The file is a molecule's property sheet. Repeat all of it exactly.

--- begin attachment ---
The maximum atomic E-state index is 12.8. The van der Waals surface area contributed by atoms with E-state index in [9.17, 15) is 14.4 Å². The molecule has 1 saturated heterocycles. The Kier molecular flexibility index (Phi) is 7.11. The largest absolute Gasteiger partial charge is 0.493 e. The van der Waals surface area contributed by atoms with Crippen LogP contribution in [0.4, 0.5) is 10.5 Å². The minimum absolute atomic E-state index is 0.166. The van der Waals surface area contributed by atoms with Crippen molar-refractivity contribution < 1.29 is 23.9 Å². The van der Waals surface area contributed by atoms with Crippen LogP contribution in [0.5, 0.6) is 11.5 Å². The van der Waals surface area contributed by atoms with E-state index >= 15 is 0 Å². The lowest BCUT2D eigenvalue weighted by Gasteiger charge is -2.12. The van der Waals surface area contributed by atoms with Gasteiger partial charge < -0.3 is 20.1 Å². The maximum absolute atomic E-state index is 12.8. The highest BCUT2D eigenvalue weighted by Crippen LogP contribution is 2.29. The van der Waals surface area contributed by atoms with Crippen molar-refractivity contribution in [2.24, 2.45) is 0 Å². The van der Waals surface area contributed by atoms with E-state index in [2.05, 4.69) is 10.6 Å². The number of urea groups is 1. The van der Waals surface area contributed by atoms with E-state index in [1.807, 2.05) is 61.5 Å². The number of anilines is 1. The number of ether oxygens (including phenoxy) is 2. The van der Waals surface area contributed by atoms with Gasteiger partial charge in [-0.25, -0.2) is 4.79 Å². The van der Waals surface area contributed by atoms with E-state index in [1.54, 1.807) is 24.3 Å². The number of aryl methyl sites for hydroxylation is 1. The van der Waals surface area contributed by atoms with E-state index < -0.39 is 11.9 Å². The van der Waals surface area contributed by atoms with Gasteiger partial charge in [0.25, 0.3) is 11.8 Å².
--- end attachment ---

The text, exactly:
The maximum atomic E-state index is 12.8. The van der Waals surface area contributed by atoms with E-state index in [9.17, 15) is 14.4 Å². The molecule has 1 saturated heterocycles. The Kier molecular flexibility index (Phi) is 7.11. The largest absolute Gasteiger partial charge is 0.493 e. The van der Waals surface area contributed by atoms with Crippen LogP contribution in [0.4, 0.5) is 10.5 Å². The minimum absolute atomic E-state index is 0.166. The van der Waals surface area contributed by atoms with Crippen molar-refractivity contribution < 1.29 is 23.9 Å². The van der Waals surface area contributed by atoms with Crippen LogP contribution in [0.5, 0.6) is 11.5 Å². The van der Waals surface area contributed by atoms with E-state index >= 15 is 0 Å². The lowest BCUT2D eigenvalue weighted by Gasteiger charge is -2.12. The van der Waals surface area contributed by atoms with Gasteiger partial charge < -0.3 is 20.1 Å². The maximum absolute atomic E-state index is 12.8. The highest BCUT2D eigenvalue weighted by Crippen LogP contribution is 2.29. The van der Waals surface area contributed by atoms with Crippen molar-refractivity contribution in [2.24, 2.45) is 0 Å². The van der Waals surface area contributed by atoms with E-state index in [2.05, 4.69) is 10.6 Å². The number of urea groups is 1. The van der Waals surface area contributed by atoms with E-state index in [1.807, 2.05) is 61.5 Å². The number of anilines is 1. The number of ether oxygens (including phenoxy) is 2. The van der Waals surface area contributed by atoms with Gasteiger partial charge in [-0.25, -0.2) is 4.79 Å². The van der Waals surface area contributed by atoms with E-state index in [1.54, 1.807) is 24.3 Å². The number of aryl methyl sites for hydroxylation is 1. The van der Waals surface area contributed by atoms with E-state index < -0.39 is 11.9 Å². The van der Waals surface area contributed by atoms with Gasteiger partial charge in [0.25, 0.3) is 11.8 Å².